Date of Award

1-2011

Degree Name

Doctor of Philosophy

Department

Mechanical and Aeronautical Engineering (to 2013)

First Advisor

Dr. William Liou

Abstract

Vulnerable atherosclerotic plaques have high probability of rupture and are characterized by non-homogenous temperature along the arterial wall. The nonhomogeneous temperature is attributed to the accumulation of heat releasing inflammatory cells in the arterial wall. Rupture of the vulnerable plaque can lead to acute coronary syndrome and sudden cardiac death. Arterial wall thermography (AWT) can be applied to detect the presence of temperature hot spots along the arterial wall by using temperature measurement devices and provide an early detection of a vulnerable atherosclerotic plaque. AWT, however, is invasive in nature.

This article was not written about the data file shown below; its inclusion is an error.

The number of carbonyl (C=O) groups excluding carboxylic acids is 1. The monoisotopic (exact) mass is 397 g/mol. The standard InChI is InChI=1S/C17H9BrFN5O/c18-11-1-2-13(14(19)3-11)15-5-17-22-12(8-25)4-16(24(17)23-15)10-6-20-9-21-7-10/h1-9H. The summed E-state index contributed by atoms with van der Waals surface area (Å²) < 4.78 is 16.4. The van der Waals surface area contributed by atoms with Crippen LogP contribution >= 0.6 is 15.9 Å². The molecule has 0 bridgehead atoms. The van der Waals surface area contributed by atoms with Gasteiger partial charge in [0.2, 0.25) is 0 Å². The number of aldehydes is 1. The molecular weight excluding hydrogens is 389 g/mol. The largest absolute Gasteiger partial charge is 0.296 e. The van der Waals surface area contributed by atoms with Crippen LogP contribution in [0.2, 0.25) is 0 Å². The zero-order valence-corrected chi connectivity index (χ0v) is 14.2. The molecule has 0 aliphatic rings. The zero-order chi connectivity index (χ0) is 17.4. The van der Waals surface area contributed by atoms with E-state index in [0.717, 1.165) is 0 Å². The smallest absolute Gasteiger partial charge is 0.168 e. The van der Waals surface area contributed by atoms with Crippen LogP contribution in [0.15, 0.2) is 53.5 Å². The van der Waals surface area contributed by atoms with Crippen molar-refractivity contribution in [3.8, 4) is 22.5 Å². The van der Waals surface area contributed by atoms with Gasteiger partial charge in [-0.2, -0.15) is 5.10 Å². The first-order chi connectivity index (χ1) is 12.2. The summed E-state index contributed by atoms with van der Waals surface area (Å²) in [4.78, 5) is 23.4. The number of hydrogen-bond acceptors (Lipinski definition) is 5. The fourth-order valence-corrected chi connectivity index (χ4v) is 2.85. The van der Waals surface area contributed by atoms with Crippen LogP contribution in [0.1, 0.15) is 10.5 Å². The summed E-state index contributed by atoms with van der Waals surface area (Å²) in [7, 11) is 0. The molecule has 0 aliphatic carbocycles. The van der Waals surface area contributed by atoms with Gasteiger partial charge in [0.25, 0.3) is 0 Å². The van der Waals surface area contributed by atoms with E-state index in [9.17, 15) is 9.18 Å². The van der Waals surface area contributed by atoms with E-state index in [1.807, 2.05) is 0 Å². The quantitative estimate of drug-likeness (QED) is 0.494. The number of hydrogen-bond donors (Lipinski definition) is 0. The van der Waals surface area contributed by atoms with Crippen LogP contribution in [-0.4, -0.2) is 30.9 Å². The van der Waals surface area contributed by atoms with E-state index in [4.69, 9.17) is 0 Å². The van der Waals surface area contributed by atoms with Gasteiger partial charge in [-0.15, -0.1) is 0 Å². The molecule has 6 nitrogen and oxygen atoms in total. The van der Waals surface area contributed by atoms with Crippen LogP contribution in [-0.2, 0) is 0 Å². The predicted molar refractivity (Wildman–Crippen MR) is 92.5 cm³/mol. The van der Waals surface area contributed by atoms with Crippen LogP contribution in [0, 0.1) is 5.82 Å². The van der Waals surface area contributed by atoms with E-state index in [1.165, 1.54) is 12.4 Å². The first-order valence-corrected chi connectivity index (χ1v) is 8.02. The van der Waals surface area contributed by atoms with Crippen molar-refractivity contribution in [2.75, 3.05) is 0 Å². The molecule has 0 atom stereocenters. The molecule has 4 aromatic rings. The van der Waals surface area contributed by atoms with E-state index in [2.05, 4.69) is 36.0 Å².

Computational fluid and heat transport models provide a more efficient and non-intrusive approach to examine the effect of plaque geometry and blood flow parameters on the thermal profile than in-vitro and in-vivo methods. A new thermal immersed boundary method is developed based on the thermal lattice Boltzmann method for the computational simulations of incompressible flows with heat transfer. The new approach is called direct forcing and heating immersed boundary lattice Boltzmann method (IB-LBM). A new and easier method of implementing the Neumann boundary condition and calculation of the local Nusselt number within the immersed boundary method computational framework was proposed and implemented. The new approach was validated with classical benchmark cases for natural convection and forced convection with Dirichlet and Neumann boundary conditions, there was good agreement between the results obtained using the proposed approach and published results in literature.

The proposed direct forcing and heating IB-LBM was then applied to study the effects of blood flow parameters, plaque geometry (macrophage cell density and fibrous cap thickness), macrophage heat generation rate and arterial lumen stenosis on the surface temperature profile of a vulnerable atherosclerotic plaque.

Access Setting

Dissertation-Open Access

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